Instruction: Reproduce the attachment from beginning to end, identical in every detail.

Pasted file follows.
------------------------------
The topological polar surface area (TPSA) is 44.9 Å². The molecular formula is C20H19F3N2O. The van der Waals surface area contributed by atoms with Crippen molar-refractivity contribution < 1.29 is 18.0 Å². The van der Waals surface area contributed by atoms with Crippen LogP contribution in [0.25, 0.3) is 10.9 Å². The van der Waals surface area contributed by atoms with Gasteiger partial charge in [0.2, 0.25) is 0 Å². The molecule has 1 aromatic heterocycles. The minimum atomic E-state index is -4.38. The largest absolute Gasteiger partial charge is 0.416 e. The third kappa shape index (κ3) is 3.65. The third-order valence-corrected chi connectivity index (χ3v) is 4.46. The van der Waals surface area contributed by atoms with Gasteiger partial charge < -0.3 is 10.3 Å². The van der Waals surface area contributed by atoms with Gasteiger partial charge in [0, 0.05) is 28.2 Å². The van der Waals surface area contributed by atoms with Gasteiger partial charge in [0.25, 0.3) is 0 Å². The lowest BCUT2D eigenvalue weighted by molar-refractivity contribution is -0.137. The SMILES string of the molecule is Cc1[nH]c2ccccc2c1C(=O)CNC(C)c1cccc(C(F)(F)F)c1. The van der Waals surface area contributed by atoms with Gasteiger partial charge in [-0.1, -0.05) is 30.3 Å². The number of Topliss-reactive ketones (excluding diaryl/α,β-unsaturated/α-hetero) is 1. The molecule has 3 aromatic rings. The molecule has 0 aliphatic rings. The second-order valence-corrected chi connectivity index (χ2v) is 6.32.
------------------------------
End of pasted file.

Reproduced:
The topological polar surface area (TPSA) is 44.9 Å². The molecular formula is C20H19F3N2O. The van der Waals surface area contributed by atoms with Crippen molar-refractivity contribution < 1.29 is 18.0 Å². The van der Waals surface area contributed by atoms with Crippen LogP contribution in [0.25, 0.3) is 10.9 Å². The van der Waals surface area contributed by atoms with Gasteiger partial charge in [0.2, 0.25) is 0 Å². The molecule has 1 aromatic heterocycles. The minimum atomic E-state index is -4.38. The largest absolute Gasteiger partial charge is 0.416 e. The third kappa shape index (κ3) is 3.65. The third-order valence-corrected chi connectivity index (χ3v) is 4.46. The van der Waals surface area contributed by atoms with Gasteiger partial charge < -0.3 is 10.3 Å². The van der Waals surface area contributed by atoms with Gasteiger partial charge in [0, 0.05) is 28.2 Å². The van der Waals surface area contributed by atoms with Gasteiger partial charge in [0.25, 0.3) is 0 Å². The lowest BCUT2D eigenvalue weighted by molar-refractivity contribution is -0.137. The SMILES string of the molecule is Cc1[nH]c2ccccc2c1C(=O)CNC(C)c1cccc(C(F)(F)F)c1. The van der Waals surface area contributed by atoms with Gasteiger partial charge in [-0.1, -0.05) is 30.3 Å². The number of Topliss-reactive ketones (excluding diaryl/α,β-unsaturated/α-hetero) is 1. The molecule has 3 aromatic rings. The molecule has 0 aliphatic rings. The second-order valence-corrected chi connectivity index (χ2v) is 6.32.